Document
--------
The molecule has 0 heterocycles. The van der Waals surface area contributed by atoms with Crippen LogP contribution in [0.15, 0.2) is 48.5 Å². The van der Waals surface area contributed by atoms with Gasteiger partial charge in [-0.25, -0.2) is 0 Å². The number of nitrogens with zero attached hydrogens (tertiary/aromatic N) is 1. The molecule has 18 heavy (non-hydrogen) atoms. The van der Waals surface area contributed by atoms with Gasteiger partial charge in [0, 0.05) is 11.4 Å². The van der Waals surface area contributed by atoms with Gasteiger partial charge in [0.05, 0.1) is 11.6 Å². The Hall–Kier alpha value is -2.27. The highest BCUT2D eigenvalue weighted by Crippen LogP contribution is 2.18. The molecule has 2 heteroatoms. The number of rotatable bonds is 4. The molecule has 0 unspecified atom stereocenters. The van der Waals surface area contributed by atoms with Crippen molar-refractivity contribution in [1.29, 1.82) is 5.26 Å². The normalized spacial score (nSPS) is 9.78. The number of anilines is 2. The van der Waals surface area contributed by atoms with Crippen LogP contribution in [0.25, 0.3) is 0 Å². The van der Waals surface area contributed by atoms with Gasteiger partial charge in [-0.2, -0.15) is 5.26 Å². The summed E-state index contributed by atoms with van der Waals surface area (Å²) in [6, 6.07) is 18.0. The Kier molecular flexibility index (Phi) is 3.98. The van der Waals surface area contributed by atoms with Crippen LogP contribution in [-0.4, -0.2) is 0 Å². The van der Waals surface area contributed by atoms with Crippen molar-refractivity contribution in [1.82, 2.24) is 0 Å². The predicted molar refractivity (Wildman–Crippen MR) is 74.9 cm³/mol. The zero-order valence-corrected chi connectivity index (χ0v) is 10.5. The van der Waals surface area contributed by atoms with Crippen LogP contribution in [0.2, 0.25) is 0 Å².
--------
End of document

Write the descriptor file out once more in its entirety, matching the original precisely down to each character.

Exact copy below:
The molecule has 0 heterocycles. The van der Waals surface area contributed by atoms with Crippen LogP contribution in [0.15, 0.2) is 48.5 Å². The van der Waals surface area contributed by atoms with Gasteiger partial charge in [-0.25, -0.2) is 0 Å². The number of nitrogens with zero attached hydrogens (tertiary/aromatic N) is 1. The molecule has 18 heavy (non-hydrogen) atoms. The van der Waals surface area contributed by atoms with Gasteiger partial charge in [0, 0.05) is 11.4 Å². The van der Waals surface area contributed by atoms with Gasteiger partial charge in [0.05, 0.1) is 11.6 Å². The Hall–Kier alpha value is -2.27. The highest BCUT2D eigenvalue weighted by Crippen LogP contribution is 2.18. The molecule has 2 heteroatoms. The number of rotatable bonds is 4. The molecule has 0 unspecified atom stereocenters. The van der Waals surface area contributed by atoms with Crippen molar-refractivity contribution in [1.29, 1.82) is 5.26 Å². The normalized spacial score (nSPS) is 9.78. The number of anilines is 2. The van der Waals surface area contributed by atoms with Crippen LogP contribution in [0.25, 0.3) is 0 Å². The van der Waals surface area contributed by atoms with Gasteiger partial charge in [-0.2, -0.15) is 5.26 Å². The summed E-state index contributed by atoms with van der Waals surface area (Å²) in [6, 6.07) is 18.0. The Kier molecular flexibility index (Phi) is 3.98. The van der Waals surface area contributed by atoms with Crippen LogP contribution in [-0.4, -0.2) is 0 Å². The van der Waals surface area contributed by atoms with Crippen molar-refractivity contribution in [1.82, 2.24) is 0 Å². The predicted molar refractivity (Wildman–Crippen MR) is 74.9 cm³/mol. The zero-order valence-corrected chi connectivity index (χ0v) is 10.5. The van der Waals surface area contributed by atoms with Crippen LogP contribution in [0.2, 0.25) is 0 Å².